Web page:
Don't forget to rest when your body tells you to do so... I used to push my body to the point of exhaustion. This way, my heel started to hurt in a way I can't describe. I felt it when I was running for a marathon. At first, I didn't think it'd be something significant, but it turned out to be worse than I thought. At some point, I couldn't walk anymore, so I stopped and started taking care of myself. I can tell you it can take some time in which you have to apply lots of ice and rest! Definitely REST. In 2-3 weeks you should be good as new. Also, the sports tape will be your best friend after that.

                            I don't know if anyone posted this on this thread, but I found this very informational:

                            https://www.youtube.com/watch?v=OZpXUWA-v_M

                             

                            Doctors of Run at PT guys and runners. Some quality info and discussion here. Worth the longer watch.

                            Jogger bobby


                              Long time sufferer of AT. Like decades.

                               

                              Rule number one, rest. Let it heal. Not easy runs. Stop running.

                               

                              Rule number two, Alfredson protocol. Google it or You Tube it. 2-4 times every day. Start by not letting your foot past horizontal. Only after it gets better start dropping all the way for a full stretch.

                               

                              No big heel drops on your footwear.

                               

                              Avoid hills.

                               

                              Ice and elevation and NSAIDS after exertion.

                               

                              With regular AP I rarely get a flareup and it lasts a day at most.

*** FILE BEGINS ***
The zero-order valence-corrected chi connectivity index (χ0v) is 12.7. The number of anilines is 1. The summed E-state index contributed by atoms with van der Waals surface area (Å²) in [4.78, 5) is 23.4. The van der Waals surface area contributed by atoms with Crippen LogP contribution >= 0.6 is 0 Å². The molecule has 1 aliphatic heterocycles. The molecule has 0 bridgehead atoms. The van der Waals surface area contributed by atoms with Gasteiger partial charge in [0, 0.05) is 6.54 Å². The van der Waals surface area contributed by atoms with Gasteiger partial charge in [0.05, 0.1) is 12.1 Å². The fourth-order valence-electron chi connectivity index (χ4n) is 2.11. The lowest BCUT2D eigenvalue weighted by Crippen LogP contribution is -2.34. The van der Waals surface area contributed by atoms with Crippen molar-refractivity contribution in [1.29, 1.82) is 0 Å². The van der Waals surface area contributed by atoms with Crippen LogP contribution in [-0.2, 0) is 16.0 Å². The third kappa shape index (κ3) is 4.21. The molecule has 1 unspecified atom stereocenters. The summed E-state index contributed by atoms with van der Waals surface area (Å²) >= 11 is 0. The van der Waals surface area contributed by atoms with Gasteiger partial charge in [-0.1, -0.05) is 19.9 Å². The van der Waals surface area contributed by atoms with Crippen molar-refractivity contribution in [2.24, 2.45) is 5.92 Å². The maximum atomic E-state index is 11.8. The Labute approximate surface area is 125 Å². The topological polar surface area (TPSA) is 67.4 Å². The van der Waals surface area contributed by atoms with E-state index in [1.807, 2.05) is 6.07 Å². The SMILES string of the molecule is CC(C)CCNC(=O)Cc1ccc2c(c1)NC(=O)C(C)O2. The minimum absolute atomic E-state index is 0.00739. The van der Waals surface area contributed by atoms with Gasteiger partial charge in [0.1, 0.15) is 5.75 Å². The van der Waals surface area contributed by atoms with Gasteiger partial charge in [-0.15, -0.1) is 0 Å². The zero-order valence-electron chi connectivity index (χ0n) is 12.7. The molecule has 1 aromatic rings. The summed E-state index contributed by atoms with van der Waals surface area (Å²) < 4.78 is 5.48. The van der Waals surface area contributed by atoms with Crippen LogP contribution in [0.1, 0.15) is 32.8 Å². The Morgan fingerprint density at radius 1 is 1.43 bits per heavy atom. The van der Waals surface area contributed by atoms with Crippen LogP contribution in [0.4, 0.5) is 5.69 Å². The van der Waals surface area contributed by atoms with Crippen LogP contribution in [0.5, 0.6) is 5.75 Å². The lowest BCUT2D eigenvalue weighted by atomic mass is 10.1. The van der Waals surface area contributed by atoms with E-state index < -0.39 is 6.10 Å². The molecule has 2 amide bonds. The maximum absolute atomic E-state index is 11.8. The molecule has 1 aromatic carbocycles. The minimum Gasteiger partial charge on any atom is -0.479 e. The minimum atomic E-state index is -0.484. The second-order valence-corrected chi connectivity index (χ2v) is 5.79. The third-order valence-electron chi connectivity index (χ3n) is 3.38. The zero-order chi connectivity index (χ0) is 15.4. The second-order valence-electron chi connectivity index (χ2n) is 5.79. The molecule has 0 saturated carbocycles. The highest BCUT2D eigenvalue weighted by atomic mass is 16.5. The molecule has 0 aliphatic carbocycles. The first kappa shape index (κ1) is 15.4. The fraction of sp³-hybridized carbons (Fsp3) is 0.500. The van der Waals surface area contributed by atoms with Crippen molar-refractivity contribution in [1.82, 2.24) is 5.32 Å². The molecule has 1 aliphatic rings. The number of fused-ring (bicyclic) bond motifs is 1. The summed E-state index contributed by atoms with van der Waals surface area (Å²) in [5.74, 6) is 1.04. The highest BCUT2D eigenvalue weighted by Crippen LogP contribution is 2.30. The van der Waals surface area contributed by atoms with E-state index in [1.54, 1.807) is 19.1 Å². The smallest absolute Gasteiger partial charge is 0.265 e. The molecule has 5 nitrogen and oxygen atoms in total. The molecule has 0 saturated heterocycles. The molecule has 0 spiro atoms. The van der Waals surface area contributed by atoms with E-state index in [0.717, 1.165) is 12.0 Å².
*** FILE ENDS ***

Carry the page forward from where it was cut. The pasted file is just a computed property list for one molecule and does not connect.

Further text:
Born: 1973

                              Marathon PR: 3:44 (2000)

                              5k PR: 22:11 (2020)

                               

                              Goals:

                              5k - 21:42

                              Mile - 6:30

                              400m - 1:10

                                Recent studies and findings:

                                Ice and NSAIDS reduce inflammation, and your body uses inflammation to heal itself. You WANT inflammation; to an extent, at least at the locus of the injury. General inflammation is bad, and should be sent to jail. One of the functions of inflammation is to stabilize by reducing range of motion, the other more important function is to increase blood flow to the area. NSAIDS are said to increase healing time by putting the body's healing functions on "hold". So, don't use NSAIDS as part of a recovery program. Go ahead and use them to mask pain and be able to keep going and finish an ultra, but be prepared to pay back that loan with longer recovery time.

                                 

                                So, since I last posted on the this thread, I have swapped a bad Right achilles for a bad Left achilles. No medical intervention/therapy. The Right eventually healed itself after 5-6 years, no more pain and no more bulge. However, the Left started up about 2-3+ years ago (lost track of time cuz of time references not existing anymore,,,). Limping next day(s) after fast workouts, big old bulge, etc. I had to take almost a month off last Spring, and several one-week time offs during the last two years.

                                 

                                I currently have things under control by avoiding any fast paced workouts, and not exceeding one minute at a time for what would be a 3k race pace. Rolling on a wooden rolling pin when I remember to do it, and in the last few months finally got a percussive massager, which "seems" to help reduce next-morning stiffness and discomfort in the achilles (I use it for 5 minutes on each calf and directly on the achilles, which hurts like crazy the first few seconds).

                                 

                                I need to consistently do heel drops, but I'm forgetful and/or lazy.

                                55-59 age group  -  University of Oregon alumni  -  Irreverent and Annoying